But if mega-deals with a sizeable tax consequence, such as the proposed Pfizer and Allergan merger, are now less likely to occur, this does not mean that pharma transaction activity will come to end. An illustrative example of what such future deals may look like can be found in the announcement at the end of June that the French pharma company, Sanofi, will hand-over its Merial animal medicines business (estimated to be worth $14.4 billion euros) to Boehringer Ingelheim, in exchange for the latter’s non-China over-the-counter medicines’ business (estimated to be worth 6.7 billion euros), plus the payment to Sanofi of $4.7 billion in cash. Stripped to its essentials, the deal harkens back to the most ancient form of transaction, namely barter. For those readers who seek a more contemporary analogy, view the deal as the exchange of one sports player for another, plus the payment of some cash by one of the teams. However one views this deal, it is far-removed from the world of mega-deal tax inversions.
A recent interview on Bloomberg radio suggested several advantages to this type of transaction:
First, there is less or no risk that the regulator will turn down the transaction. Not only is the mere risk of regulatory rejection deleterious to the business plans of the companies involved, but the failure to consummate the agreement may well obligate one company to pay the other a break-up fee.
Second, the challenges of integration, as each company seeks to absorb the unit acquired, should be significantly reduced in comparison with the full-fledged merger of companies, as in the current transaction, where only one dedicated unit from each company will be involved. Presumably, there will be less disruption to the activities of these units, each of which can continue to carry on as usual, Management teams will also largely be left intact, although not entirely, as Boehringer announced, only days after the deal had been announced, that it was cutting 50 positions at his headquarters in Ridgefield, Connecticut.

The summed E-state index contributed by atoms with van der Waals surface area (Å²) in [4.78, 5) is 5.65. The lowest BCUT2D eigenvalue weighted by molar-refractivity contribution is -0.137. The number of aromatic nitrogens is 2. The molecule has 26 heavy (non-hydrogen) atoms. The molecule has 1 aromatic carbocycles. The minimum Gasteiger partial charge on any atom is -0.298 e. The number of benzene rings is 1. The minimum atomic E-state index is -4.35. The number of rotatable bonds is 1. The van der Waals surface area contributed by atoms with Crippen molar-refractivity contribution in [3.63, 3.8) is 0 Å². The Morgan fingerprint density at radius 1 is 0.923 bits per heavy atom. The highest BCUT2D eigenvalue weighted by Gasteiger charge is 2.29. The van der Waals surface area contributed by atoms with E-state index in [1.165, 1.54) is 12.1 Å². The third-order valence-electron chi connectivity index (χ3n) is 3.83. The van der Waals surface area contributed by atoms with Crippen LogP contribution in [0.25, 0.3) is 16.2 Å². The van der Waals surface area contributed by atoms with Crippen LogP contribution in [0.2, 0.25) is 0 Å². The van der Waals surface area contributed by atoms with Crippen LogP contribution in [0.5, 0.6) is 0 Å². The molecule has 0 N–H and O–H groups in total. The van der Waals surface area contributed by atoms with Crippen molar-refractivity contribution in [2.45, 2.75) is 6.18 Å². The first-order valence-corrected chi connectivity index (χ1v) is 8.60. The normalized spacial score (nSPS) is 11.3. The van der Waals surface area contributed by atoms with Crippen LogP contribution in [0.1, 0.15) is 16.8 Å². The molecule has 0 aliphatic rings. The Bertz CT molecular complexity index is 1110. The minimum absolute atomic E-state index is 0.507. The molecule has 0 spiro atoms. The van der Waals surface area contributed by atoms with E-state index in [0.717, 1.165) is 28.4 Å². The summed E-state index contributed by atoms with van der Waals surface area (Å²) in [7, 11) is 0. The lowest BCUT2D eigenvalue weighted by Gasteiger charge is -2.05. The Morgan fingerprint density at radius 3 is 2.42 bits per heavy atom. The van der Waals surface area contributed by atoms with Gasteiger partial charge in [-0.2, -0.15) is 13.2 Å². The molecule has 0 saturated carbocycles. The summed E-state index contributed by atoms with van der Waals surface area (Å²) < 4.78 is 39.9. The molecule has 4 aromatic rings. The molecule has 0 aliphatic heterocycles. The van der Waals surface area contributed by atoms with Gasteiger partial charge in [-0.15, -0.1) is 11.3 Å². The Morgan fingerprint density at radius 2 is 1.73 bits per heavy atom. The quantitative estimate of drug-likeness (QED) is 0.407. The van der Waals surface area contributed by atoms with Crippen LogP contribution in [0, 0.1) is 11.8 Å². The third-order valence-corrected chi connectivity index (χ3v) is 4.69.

Third, tax consequences would appear to be taking a back seat to the issues of product strategy. Each company is presumably strengthening itself in an area what it hopes to reap competitive advantage. Here, as well, the risk of success or failure for each company in exiting one drug area while entering another is less cosmic than the ultimate risk of a full company merger gone bad. Indeed, the modularity of the transaction may portend a different focus for pharma companies. Big may be good for its own sake, but if the regulator puts its foot down on such moves, company management will need to find alternative forms of transactions to improve company performance.
patent cliff facing pharma as block-buster drugs are coming off patent. The question is whether R&D can come up with replacements, even if this means more specialized drugs in place of these block-busters. From this perspective, the transactional focus on discrete units, rather than on entire companies, might assist pharma, especially Big Pharma, in coming up with a new generation of successful products.